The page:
Understandably, both features might leave a nasty taste in your mouth, especially if you own one of the affected Smart TVs. With that in mind, LG says that while it has never stored private data, it is working on a new firmware update that will ensure its data-collection settings adhere to user preferences -- that'll include killing off its file metadata-matching service before it had the chance to live.

LG regrets any concerns these reports may have caused and will continue to strive to meet the expectations of all our customers and the public. We hope this update clears up any confusion.

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With only two weeks until the Xbox One hits the shelves, Microsoft's marketing blitz continues with a 12-minute video demonstration of its next-gen console in action. Xbox executives Yusuf Mehdi and Marc Whitten highlight some of Kinect's new features, showing how users can switch to their personalized dashboard using just their voice, or use its 1080p camera to engage in a live Skype video call. We're also treated to some real-world examples of the Xbox One's snappy multitasking features, which we first saw in the "Meet Xbox One" video late last month, reinforcing the speed at which the system can switch between the dashboard and a paused game (in this case Forza Motorsport 5). These features, of course, are just a few of the several fascinating abilities we got to witness this week -- you can digest it all right here.

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Xbox One apps

Long gone are the days when a game console merely had its launch lineup of games to worry about -- in the modern era we also have to know about other types of entertainment. Microsoft is finally ready to reveal the "first wave" of apps that will arrive with its $500 Xbox One in each of the 13 launch markets and it's a surprisingly healthy list. In the US we're not seeing any services that weren't already on Xbox 360, but internet video standards like Netflix, Amazon Instant Video, Hulu Plus, HBO Go (not at launch), Vudu, Crackle and Redbox Instant are all present and accounted for along with TV everywhere efforts from Fox, CW, ESPN and Univision. International audiences can expect to see locally available services like Netflix, Lovefilm, Orange and Canal+, where applicable (check the official blog for a full list).

While there are no apps for Time Warner Cable, Comcast, or AT&T's U-verse at launch, Verizon FiOS is present and accounted for as a traditional pay-TV provider in the US. The most notable missing app award would have to go to YouTube or BBC iPlayer (both are also absent from the PS4 apps list), although the console's integrated browser could help with that.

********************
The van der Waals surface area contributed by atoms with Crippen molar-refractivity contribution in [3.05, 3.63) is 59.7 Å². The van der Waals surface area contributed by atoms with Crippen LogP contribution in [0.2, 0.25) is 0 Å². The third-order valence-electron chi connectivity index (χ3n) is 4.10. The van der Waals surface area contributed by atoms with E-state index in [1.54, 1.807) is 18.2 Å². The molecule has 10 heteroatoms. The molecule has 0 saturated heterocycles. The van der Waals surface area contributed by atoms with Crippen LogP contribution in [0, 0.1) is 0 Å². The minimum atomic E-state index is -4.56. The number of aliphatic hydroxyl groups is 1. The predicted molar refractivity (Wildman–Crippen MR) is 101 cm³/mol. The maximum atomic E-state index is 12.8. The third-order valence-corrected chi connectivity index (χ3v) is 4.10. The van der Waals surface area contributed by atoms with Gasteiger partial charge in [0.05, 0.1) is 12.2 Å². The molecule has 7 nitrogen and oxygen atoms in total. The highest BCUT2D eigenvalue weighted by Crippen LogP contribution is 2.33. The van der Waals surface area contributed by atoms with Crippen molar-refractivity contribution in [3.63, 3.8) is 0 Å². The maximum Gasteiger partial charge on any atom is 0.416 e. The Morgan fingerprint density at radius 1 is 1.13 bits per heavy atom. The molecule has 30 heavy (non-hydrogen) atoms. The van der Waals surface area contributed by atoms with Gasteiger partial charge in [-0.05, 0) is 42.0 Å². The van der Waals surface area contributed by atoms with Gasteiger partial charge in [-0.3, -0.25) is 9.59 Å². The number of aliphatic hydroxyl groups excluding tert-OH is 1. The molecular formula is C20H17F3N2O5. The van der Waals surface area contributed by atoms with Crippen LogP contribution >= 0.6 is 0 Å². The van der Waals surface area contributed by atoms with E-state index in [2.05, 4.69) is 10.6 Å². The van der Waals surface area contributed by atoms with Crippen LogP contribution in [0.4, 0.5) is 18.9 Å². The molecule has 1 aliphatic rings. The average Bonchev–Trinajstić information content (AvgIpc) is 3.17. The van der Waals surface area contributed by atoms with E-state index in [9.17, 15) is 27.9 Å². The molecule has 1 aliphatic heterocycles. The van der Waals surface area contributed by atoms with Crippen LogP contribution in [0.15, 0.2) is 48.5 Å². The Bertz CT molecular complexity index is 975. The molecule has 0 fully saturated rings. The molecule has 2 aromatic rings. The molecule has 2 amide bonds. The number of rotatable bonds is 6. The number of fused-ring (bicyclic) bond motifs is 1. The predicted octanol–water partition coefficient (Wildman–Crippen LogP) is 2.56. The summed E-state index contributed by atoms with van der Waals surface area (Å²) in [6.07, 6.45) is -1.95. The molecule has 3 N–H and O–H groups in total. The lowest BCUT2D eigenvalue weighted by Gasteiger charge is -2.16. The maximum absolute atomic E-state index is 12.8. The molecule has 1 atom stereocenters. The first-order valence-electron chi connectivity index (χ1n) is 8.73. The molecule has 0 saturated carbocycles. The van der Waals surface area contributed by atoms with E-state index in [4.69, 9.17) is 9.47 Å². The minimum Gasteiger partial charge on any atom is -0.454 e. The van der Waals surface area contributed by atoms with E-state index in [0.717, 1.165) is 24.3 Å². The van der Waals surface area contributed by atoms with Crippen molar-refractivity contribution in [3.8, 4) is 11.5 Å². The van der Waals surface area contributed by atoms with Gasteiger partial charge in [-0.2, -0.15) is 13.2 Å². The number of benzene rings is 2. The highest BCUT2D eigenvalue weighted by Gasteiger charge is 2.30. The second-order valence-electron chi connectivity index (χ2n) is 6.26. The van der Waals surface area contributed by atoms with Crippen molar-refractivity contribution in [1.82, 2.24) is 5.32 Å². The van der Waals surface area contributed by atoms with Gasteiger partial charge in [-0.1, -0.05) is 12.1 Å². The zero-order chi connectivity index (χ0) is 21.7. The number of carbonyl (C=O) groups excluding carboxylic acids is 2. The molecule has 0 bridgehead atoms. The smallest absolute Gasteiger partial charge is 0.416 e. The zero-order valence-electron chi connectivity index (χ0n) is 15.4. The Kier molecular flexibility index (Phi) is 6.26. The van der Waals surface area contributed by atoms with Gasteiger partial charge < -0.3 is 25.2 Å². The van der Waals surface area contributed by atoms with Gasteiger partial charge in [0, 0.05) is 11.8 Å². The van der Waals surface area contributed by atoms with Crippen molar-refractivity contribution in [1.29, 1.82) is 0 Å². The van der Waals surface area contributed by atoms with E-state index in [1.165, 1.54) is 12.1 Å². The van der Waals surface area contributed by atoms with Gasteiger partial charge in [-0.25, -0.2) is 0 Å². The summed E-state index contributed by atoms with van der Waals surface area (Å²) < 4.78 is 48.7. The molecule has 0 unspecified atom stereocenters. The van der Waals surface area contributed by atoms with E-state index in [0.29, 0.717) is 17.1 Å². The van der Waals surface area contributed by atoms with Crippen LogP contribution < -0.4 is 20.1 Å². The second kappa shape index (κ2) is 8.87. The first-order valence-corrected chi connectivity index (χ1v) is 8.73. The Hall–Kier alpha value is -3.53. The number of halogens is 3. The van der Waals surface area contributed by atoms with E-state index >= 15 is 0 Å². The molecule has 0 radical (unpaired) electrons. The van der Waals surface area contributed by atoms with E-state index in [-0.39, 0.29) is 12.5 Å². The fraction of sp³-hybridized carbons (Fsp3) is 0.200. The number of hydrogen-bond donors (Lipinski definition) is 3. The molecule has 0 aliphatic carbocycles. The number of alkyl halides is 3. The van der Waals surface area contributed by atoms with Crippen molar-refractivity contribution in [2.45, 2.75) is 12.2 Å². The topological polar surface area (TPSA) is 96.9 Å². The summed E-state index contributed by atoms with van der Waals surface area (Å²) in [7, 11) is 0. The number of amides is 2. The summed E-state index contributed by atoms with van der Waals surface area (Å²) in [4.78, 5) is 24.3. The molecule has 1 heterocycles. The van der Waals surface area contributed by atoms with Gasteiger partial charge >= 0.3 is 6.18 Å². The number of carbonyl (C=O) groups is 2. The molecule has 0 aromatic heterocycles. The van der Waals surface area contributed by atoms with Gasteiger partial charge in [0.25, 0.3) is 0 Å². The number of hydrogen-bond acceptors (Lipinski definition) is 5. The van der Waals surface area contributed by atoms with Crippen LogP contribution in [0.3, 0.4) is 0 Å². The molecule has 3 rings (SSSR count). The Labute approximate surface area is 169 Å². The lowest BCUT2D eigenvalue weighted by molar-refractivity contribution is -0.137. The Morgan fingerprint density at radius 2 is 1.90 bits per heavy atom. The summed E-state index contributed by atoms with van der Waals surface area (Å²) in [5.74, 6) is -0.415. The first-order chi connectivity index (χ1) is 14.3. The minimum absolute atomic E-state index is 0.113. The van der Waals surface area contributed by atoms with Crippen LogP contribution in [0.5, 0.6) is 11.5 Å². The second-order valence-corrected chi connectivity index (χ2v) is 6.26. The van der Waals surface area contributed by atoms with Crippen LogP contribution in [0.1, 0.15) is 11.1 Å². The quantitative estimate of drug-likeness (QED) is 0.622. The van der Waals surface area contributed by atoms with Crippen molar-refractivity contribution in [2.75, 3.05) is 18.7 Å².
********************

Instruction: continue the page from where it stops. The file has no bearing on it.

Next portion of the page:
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DNP Grand Theft Auto V companion apps offer pimped rides, virtual pooches, interactive maps

Need something to pass the time tonight while waiting for Grand Theft Auto 5? Developer Rockstar Games has you covered with a pair of free companion apps for its latest crime sim. The iFruit mobile app features two distinct portions with direct ties to your virtual criminal career, allowing you to customize your ride and train protagonist Franklin's rottweiler. Los Santos Customs lets you get crazy under the hood and in the body shop, tinkering with your ride until it's just right for either GTA5 or GTA: Online. Treat Franklin's dog Chop well enough in the pet trainer Chop the Dog, and he'll find hidden in-game loot for you. The iFruit app is iOS-only for now, but flavors for Android, Windows Phone and even PlayStation Vita are en route.

There's also an e-version of the game's manual, because Rockstar apparently couldn't squeeze the full 100 page-plus tome into print for the retail box. What's more, it features an interactive map, and is available now on the App Store and as a desktop app -- an Android version is "coming soon." Midnight doesn't seem so far away now, does it?

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DNP Commercial Break app update

Judging from the reader comments when we initially reported on Commercial Break's beta launch, a lot of people wanted to see an Android version and more functionality for sports. Well, the devs appear to be listening. With the app's new "Live Events" feature, you can follow multiple upcoming live broadcasts (ballgames or otherwise) and get push notifications before they start and when they return from an ad-break. The app is now available at Google Play, and both it and the iOS version support a majority of (not blacked-out) nationally televised pro and college football games, as well as the upcoming MLB playoffs. Could the app use any more improvements? Speak up and speak often -- it won't be in vain.